SPOLETO POST/COURIER (South Carolina)
Spoleto Music Festival USA
"Entertainer brings back funny,
flashy Bea Lillie"
Reviewed by Diane Sprung
A game of Jeopardy is in order here. A: She was one of the world's most unparalleled comedians, born in 1894 and died in 1989. Q: Who was Beatrice Lillie?
There's a good chance many of you recall a 1967 movie, now a Broadway play, "Thoroughly Modern Millie." If you do, the name that immediately comes to mind is Julie Andrews. If you remember the comedy, chances are you probably forgot that Bea Lillie played the villain, Mrs. Meers.
With her enjoyed longevity, there were many other things this talented lady did. She was an author, singer, actor, and witty woman who hobnobbed with royalty, Charlie Chaplin, Grace Kelly, Cole Porter plus many other celebrities. One of whom was Noel Coward. Starring in many of his plays made her famous for her signature song, "Mad Dogs and Englishmen Go Out in the Noonday Sun."
Final Jeopardy -- A: She performs in "An Evening With Beatrice Lillie" at College of Charleston's sold-out Chapel Theatre. Q: Who is Layne Littlepage?
With makeup, hairstyle, costume and without a doubt, lots of research, Littlepage is nearly a dead ringer for Bea Lillie. In fact Littlepage enters, a la Bea Lillie, by roller-skating across the stage in a costume emblazoned with sequins, a long skirt, and huge feathered wings. She is an angel, come back from the beyond to tell us about her life on earth.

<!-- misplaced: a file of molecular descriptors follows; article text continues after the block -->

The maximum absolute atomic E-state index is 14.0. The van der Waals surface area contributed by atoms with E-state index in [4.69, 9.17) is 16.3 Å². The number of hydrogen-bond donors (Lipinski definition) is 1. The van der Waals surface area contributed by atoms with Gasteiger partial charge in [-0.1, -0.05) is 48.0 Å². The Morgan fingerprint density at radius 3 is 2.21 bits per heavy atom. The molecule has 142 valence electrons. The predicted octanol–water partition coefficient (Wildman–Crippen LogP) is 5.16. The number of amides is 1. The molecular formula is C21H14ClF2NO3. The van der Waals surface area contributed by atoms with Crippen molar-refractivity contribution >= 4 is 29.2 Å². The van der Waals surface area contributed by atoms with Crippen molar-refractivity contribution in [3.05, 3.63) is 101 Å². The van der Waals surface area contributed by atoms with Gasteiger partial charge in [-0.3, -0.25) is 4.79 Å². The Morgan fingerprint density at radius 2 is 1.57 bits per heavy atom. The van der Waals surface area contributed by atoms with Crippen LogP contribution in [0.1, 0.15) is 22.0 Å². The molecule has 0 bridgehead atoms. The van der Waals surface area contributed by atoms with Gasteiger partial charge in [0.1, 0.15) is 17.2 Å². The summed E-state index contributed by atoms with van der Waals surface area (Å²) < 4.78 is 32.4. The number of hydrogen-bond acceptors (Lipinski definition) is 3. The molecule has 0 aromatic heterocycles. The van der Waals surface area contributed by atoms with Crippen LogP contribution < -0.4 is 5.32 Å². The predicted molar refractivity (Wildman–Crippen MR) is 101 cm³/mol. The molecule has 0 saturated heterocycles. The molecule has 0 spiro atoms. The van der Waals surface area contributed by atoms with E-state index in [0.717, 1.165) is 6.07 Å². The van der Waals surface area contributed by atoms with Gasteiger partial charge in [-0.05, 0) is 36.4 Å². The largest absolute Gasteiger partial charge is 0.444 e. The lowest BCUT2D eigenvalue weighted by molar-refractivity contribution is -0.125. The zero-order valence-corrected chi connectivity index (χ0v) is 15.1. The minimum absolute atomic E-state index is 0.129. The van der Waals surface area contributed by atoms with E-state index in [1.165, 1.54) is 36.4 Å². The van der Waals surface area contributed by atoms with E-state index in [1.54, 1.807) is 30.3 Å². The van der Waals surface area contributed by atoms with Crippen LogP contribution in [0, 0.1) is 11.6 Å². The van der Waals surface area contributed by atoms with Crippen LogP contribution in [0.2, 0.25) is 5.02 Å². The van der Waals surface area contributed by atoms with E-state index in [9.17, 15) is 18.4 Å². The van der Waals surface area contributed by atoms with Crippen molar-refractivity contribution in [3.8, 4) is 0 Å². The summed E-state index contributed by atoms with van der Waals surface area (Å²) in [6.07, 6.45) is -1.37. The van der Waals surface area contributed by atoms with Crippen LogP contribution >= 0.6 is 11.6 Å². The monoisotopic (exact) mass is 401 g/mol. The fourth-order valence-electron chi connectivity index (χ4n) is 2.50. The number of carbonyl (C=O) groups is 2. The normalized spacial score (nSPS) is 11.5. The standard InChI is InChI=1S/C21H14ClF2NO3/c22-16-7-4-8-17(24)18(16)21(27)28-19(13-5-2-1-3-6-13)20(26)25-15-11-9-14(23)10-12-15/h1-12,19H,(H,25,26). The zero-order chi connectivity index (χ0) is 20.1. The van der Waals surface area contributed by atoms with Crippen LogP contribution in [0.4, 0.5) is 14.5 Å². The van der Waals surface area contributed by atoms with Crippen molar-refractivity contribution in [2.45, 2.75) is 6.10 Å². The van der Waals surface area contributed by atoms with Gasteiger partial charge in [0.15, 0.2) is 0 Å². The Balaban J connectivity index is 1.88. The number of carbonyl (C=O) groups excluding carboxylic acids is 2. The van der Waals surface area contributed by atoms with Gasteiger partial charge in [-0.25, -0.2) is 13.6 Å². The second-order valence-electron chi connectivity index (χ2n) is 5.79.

This is an inspired performance. The talented actor with a beautifully trained voice sings her way through the story of Lillie's life. An opera? Well, yes, in the broadest sense of the word but she also interacts with the audience. For example, when a man walks in late, she offers to help him to his seat. She drops a piece of sheet music and asks the man who retrieves it to "hold that for me, will you?" Someone forgets to turn off a beeper and without skipping a beat, she asks, "Did you just beep? Yes, you are beeping. Do people today beep?"
This is a loony lady, complete with double talk, spoonerisms, and just plain funny stuff that keeps the audience laughing for two hours. As she sings the dubious diva's life story there are several highlights.
In the silly "I Always Says Hello to a Flower," she sings "I totally ignore the bore next door, but I always say hello to a flower."
"Milady Dines Alone" has no lyrics. It's more like a silent movie with her sidekick and pianist, Barney Hulse.